Silicon Valley's Online Slave Market
Up to 90% of households in Kuwait employ domestic workers. A government law passed in 2015 guaranteed these workers new rights, including one day off from work each week. In the aftermath of this new legislation, their employers became disgruntled by the limitations that were now imposed upon them. This marked the birth of a new industry boom – an online community where domestic workers are sold and exploited like slaves. In Silicon Valley's Online Slave Market, BBC News Africa goes undercover to explore the inner workings of this criminal enterprise.
This new form of human trafficking is made possible with the use of popular apps endorsed by major companies like Google, Facebook, Instagram and Apple. Under this black market system, a domestic employee is susceptible to repulsive abuses. If they dare to quit their jobs, they can be imprisoned.
In order to expose this corrupt network hiding in plain sight, the documentary crew launches an ambitious undercover sting operation. Two reporters take to these apps and pose as a couple in need of a full-time domestic servant. They browse internet listings for human beings which run alongside apartment rentals and used car sales. Candidates are not presented as merely providers of professional services; once hired, they essentially become the buyer's property.
The undercover team meets with a seller who offers up a 16-year old girl who has been taken from her home in Guinea, West Africa. Much of the film consists of their quest to save this vulnerable underaged girl from a horrendous fate. They enlist the assistance of local authorities and social workers, capture the nefarious activities of the slave trade with their hidden cameras, speak with additional victims who have barely escaped years of abuse, and work to hold the world's most popular social media providers accountable for their role in this crisis.
Silicon Valley's Online Slave Market is a sobering account of the indignities suffered by those who are helpless in the whirl of this popular online slave trade. The documentary crew's mission to save one girl from these perils injects the film with a tremendous sense of urgency.
Directed by: Jess Kelly
It is a myth that slavery has ended, & it is happening right under our western noses in various forms.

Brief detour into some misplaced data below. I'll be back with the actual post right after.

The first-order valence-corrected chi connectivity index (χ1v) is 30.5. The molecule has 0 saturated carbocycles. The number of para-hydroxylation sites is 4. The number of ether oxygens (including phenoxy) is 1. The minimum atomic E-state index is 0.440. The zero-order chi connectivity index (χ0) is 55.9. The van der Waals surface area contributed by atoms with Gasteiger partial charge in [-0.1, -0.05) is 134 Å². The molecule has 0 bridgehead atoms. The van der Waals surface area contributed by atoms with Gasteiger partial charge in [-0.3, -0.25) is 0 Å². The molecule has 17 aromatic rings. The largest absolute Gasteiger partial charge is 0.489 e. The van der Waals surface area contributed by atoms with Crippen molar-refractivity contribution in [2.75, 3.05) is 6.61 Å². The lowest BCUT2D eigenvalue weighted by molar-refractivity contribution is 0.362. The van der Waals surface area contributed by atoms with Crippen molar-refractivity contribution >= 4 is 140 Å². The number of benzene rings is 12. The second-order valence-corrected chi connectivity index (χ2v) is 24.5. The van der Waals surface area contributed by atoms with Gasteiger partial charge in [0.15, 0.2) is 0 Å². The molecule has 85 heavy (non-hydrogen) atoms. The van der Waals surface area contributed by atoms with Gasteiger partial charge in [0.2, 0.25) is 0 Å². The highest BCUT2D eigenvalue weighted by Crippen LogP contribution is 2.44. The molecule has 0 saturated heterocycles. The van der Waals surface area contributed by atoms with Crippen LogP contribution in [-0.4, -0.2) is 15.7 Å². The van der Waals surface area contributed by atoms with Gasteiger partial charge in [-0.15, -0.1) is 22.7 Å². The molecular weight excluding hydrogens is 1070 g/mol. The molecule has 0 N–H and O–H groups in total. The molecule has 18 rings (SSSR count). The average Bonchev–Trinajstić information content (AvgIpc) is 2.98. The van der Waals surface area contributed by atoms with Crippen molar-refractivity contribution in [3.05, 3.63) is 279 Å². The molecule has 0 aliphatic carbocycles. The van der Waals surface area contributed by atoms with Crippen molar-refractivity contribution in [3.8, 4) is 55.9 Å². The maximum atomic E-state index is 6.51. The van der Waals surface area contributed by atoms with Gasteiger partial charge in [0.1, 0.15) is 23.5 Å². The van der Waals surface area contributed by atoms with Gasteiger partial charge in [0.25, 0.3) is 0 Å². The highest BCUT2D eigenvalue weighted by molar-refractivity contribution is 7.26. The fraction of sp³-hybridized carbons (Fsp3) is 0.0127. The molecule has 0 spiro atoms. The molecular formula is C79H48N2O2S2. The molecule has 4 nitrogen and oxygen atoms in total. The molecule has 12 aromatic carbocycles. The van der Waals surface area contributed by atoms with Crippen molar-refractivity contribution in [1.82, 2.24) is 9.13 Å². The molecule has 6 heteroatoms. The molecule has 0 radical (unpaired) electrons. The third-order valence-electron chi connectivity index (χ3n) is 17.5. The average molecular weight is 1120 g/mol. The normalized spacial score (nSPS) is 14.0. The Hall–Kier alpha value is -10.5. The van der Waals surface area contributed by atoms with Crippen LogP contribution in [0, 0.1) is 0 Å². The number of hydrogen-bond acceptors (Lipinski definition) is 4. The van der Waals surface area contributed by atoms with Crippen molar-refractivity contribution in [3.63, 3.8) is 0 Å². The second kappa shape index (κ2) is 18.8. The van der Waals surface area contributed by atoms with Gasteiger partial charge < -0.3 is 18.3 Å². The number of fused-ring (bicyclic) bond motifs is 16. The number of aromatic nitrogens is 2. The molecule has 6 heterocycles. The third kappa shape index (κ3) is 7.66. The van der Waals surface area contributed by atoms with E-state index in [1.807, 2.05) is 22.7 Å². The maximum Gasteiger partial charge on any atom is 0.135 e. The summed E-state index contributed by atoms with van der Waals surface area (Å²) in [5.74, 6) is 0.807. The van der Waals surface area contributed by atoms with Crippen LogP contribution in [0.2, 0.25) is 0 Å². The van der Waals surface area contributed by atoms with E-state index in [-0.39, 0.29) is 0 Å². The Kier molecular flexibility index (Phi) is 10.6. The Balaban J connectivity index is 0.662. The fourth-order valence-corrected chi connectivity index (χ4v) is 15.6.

People smuggling is one. The cost is borrowed & the indentured migrant's debt is secured by his hostage family back home. They are in effect slaves to their employer.
Those who seek solace for despair in illegal drugs, are also outlaws & can abuse & be abused within their subculture.
We have so many fine sounding protective laws, the only catch being you need to drop your life & fund a court case requiring legal professionals at many hundreds of dollars per hour.
Try getting the state to prosecute blatant swindles on ur behalf unless u get some publicity?
They may prosecute & fine for their coffers, but restitution is a private court case. Good luck. They can out spend & out wait you.
Insure vs insure e.g. is grossly unequal eg.
These disgusting people who use poor people as slaves are little more than vermin
Funny that if the words COVID or vaccine are used on these platforms their AI immediately flags and “fact checks” it yet they are apparently unable, more likely unwilling, to stop facilitating real crimes against humanity like this
and you have these on the u n s human rights boards complain about the west while they live in the 7th century still
arrogant bastards how dare they get a day off and have a passport these c*nts would be selling sand castles if not for oil slave traders yet america is the big boogie man and this is rife in the Islamic world and god forbid they might have good time they could be beheaded in the town square disgusting culture
These companies should be punished for facilitating slavery!